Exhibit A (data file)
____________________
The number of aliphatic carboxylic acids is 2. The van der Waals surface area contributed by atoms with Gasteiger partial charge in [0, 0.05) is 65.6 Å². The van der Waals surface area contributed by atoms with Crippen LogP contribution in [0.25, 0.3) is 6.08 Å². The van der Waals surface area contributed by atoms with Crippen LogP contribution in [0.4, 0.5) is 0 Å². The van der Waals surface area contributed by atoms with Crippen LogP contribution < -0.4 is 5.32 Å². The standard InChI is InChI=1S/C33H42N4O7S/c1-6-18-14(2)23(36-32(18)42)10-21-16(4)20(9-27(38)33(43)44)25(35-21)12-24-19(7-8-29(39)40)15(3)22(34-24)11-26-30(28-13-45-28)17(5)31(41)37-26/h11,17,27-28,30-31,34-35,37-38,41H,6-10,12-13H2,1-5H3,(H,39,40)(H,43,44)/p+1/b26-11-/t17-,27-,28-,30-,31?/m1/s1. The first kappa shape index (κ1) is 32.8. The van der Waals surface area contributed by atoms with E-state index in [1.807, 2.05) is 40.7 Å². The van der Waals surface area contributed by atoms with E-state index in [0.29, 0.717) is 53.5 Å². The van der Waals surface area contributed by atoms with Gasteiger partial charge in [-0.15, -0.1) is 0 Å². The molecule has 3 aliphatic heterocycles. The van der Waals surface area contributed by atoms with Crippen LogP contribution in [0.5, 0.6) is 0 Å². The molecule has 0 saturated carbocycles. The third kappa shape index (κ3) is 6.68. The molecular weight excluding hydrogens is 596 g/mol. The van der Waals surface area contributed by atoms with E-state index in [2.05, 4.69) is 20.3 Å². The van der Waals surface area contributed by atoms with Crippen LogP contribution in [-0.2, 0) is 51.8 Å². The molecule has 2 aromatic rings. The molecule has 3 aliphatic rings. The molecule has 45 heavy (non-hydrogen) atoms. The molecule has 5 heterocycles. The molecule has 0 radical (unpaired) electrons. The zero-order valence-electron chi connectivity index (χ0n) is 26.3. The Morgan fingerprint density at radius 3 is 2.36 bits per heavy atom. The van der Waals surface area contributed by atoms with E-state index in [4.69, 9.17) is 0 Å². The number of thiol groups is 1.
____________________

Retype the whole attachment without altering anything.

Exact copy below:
The number of aliphatic carboxylic acids is 2. The van der Waals surface area contributed by atoms with Gasteiger partial charge in [0, 0.05) is 65.6 Å². The van der Waals surface area contributed by atoms with Crippen LogP contribution in [0.25, 0.3) is 6.08 Å². The van der Waals surface area contributed by atoms with Crippen LogP contribution in [0.4, 0.5) is 0 Å². The van der Waals surface area contributed by atoms with Crippen LogP contribution < -0.4 is 5.32 Å². The standard InChI is InChI=1S/C33H42N4O7S/c1-6-18-14(2)23(36-32(18)42)10-21-16(4)20(9-27(38)33(43)44)25(35-21)12-24-19(7-8-29(39)40)15(3)22(34-24)11-26-30(28-13-45-28)17(5)31(41)37-26/h11,17,27-28,30-31,34-35,37-38,41H,6-10,12-13H2,1-5H3,(H,39,40)(H,43,44)/p+1/b26-11-/t17-,27-,28-,30-,31?/m1/s1. The first kappa shape index (κ1) is 32.8. The van der Waals surface area contributed by atoms with E-state index in [1.807, 2.05) is 40.7 Å². The van der Waals surface area contributed by atoms with E-state index in [0.29, 0.717) is 53.5 Å². The van der Waals surface area contributed by atoms with Gasteiger partial charge in [-0.15, -0.1) is 0 Å². The molecule has 3 aliphatic heterocycles. The van der Waals surface area contributed by atoms with Crippen LogP contribution in [0.5, 0.6) is 0 Å². The molecule has 0 saturated carbocycles. The third kappa shape index (κ3) is 6.68. The molecular weight excluding hydrogens is 596 g/mol. The van der Waals surface area contributed by atoms with E-state index in [2.05, 4.69) is 20.3 Å². The van der Waals surface area contributed by atoms with Crippen LogP contribution in [-0.2, 0) is 51.8 Å². The molecule has 2 aromatic rings. The molecule has 3 aliphatic rings. The molecule has 45 heavy (non-hydrogen) atoms. The molecule has 5 heterocycles. The molecule has 0 radical (unpaired) electrons. The zero-order valence-electron chi connectivity index (χ0n) is 26.3. The Morgan fingerprint density at radius 3 is 2.36 bits per heavy atom. The van der Waals surface area contributed by atoms with E-state index in [4.69, 9.17) is 0 Å². The number of thiol groups is 1.